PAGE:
With an election now imminent, there is a danger that the Financial Services Bill, one of the most far reaching pieces of legislation introduced by the current Government, could be rushed through. The bill is hugely controversial and yet has slipped under the radar of many firms, given the state of the market, the focus on the retail distribution review and wider political discussions.
There may be merit in some of the bill’s proposals. For example, in seeking to assist consumers get fair recompense if let down by banking institutions, the principle of asking a regulator to be concerned with financial stabil ity and living wills for the biggest financial institutions. But its provisions on collective proceedings are worrying. All consumers of a particular product or service could be counted as joining a claim unless they individually say they want to opt out.
If passed in its current form, the bill would introduce, among other things, US-style class actions and potentially open the floodgates to unmeritorious claims against IFAs.
Proceedings could be brought by a “representative” with no other interest in the proceedings, allowing claim farmers to take actions in their own name and largely for their own benefit. The appar ently wide powers to alter or entirely rem ove limit – ation periods on advice would make the situation, where both the FSA and Financial Ombudsman Service refusing to allow IFA firms the protection afforded by the statute of limitations, intolerable.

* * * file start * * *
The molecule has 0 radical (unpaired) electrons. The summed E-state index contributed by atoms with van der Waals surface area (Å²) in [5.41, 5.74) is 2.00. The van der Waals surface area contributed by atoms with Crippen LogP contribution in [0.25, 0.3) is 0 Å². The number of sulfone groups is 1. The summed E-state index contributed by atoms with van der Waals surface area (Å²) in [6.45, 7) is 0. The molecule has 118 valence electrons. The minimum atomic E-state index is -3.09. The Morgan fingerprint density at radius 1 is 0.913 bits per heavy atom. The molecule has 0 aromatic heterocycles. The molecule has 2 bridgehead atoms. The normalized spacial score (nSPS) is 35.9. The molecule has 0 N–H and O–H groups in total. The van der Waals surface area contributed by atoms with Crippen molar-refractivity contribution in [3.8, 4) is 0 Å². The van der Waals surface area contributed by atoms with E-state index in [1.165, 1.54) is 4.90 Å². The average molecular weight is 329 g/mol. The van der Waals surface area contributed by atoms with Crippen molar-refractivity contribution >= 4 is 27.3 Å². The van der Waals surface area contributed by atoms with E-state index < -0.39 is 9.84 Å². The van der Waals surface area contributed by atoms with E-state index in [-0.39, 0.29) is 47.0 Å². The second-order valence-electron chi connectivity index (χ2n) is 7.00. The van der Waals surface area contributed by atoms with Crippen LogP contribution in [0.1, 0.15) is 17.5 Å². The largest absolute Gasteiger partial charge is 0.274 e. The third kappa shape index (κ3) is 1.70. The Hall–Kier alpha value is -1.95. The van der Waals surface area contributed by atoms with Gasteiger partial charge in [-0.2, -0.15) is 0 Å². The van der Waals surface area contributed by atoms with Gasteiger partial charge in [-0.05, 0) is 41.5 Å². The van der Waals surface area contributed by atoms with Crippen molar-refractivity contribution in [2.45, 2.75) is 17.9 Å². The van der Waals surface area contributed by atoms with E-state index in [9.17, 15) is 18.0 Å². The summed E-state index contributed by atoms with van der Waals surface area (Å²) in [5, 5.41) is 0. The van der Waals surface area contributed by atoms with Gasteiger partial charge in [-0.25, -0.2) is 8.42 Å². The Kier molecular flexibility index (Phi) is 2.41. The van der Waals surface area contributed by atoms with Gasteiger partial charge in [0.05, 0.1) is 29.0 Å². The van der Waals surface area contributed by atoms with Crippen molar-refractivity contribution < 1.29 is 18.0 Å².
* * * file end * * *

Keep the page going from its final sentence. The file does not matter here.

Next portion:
Under the bill, the FSA will also gain wide-ranging powers to compel firms to compensate customers based on its own view of the law, not the view of a court.
We must see firms protected against unreasonable regulatory actions – and retrospection. Several clauses need addressing first, clarity is needed between (and potential overlap of) the collective proceedings’ mechanism, the new FSA-driven consumer redress schemes proposed in the bill and existing redress mechanisms, such as the FOS.
Second, a far closer scrutiny of the impact of collective proceedings, in particular, an opt-out basis, is essential. Third, the circumstances and
manner in which limitation periods may be suspended by HM Treasury needs full review. The proposals empower the latter unilaterally to expose firms to fresh liability for historic conduct that would otherwise be time-barred.
We must see the introduction of a statement which confirms that the statute of limitations would apply to financial services, as it does to other
My concern is that powers that were designed to combat problems in a small number of large institutions will be used across the board.
Regulation should be delivered in a manner proportionate for each specific market – and not simply cascaded from one sector to another. Each sector has its own risks and these need separate consideration.
This bill invests too much power with the current regulator. I want to see regu – lation that is proportionate and appropriate and which does not increase the costs or administrative burden on firms unfairly.
Chris Cummings is director general of the Association of Independent Financial Advisers